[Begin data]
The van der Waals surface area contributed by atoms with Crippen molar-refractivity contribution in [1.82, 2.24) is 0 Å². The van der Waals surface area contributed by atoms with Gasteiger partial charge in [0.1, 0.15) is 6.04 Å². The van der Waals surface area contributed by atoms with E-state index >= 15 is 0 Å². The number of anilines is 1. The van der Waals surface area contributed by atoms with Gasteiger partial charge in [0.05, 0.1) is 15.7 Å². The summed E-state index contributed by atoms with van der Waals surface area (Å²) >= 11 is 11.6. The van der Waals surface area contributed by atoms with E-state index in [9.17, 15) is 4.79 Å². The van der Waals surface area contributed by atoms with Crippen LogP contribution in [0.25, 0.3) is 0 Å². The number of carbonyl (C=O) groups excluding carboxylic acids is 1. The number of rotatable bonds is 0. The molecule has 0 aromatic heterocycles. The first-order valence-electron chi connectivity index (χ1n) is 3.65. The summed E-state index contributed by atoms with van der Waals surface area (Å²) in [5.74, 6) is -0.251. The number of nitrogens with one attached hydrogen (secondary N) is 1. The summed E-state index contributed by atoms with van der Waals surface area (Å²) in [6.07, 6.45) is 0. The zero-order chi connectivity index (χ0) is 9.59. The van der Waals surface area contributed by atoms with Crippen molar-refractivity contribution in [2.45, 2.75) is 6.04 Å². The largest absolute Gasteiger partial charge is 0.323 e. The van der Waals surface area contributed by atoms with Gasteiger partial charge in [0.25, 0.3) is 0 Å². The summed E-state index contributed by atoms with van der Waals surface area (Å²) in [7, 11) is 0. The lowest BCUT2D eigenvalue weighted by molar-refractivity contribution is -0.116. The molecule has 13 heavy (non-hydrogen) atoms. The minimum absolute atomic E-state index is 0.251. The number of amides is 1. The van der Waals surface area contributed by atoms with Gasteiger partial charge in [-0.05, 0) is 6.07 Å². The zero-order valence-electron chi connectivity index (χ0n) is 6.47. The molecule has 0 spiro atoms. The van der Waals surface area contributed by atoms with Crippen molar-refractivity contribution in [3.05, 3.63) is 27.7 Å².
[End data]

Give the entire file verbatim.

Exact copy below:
The van der Waals surface area contributed by atoms with Crippen molar-refractivity contribution in [1.82, 2.24) is 0 Å². The van der Waals surface area contributed by atoms with Gasteiger partial charge in [0.1, 0.15) is 6.04 Å². The van der Waals surface area contributed by atoms with E-state index >= 15 is 0 Å². The number of anilines is 1. The van der Waals surface area contributed by atoms with Gasteiger partial charge in [0.05, 0.1) is 15.7 Å². The summed E-state index contributed by atoms with van der Waals surface area (Å²) >= 11 is 11.6. The van der Waals surface area contributed by atoms with E-state index in [9.17, 15) is 4.79 Å². The van der Waals surface area contributed by atoms with Crippen LogP contribution in [0.25, 0.3) is 0 Å². The number of carbonyl (C=O) groups excluding carboxylic acids is 1. The number of rotatable bonds is 0. The molecule has 0 aromatic heterocycles. The first-order valence-electron chi connectivity index (χ1n) is 3.65. The summed E-state index contributed by atoms with van der Waals surface area (Å²) in [5.74, 6) is -0.251. The number of nitrogens with one attached hydrogen (secondary N) is 1. The summed E-state index contributed by atoms with van der Waals surface area (Å²) in [6.07, 6.45) is 0. The zero-order chi connectivity index (χ0) is 9.59. The van der Waals surface area contributed by atoms with Crippen molar-refractivity contribution in [2.45, 2.75) is 6.04 Å². The largest absolute Gasteiger partial charge is 0.323 e. The van der Waals surface area contributed by atoms with Gasteiger partial charge in [0.25, 0.3) is 0 Å². The summed E-state index contributed by atoms with van der Waals surface area (Å²) in [7, 11) is 0. The lowest BCUT2D eigenvalue weighted by molar-refractivity contribution is -0.116. The molecule has 13 heavy (non-hydrogen) atoms. The minimum absolute atomic E-state index is 0.251. The number of amides is 1. The van der Waals surface area contributed by atoms with Gasteiger partial charge in [-0.05, 0) is 6.07 Å². The zero-order valence-electron chi connectivity index (χ0n) is 6.47. The molecule has 0 spiro atoms. The van der Waals surface area contributed by atoms with Crippen molar-refractivity contribution in [3.05, 3.63) is 27.7 Å².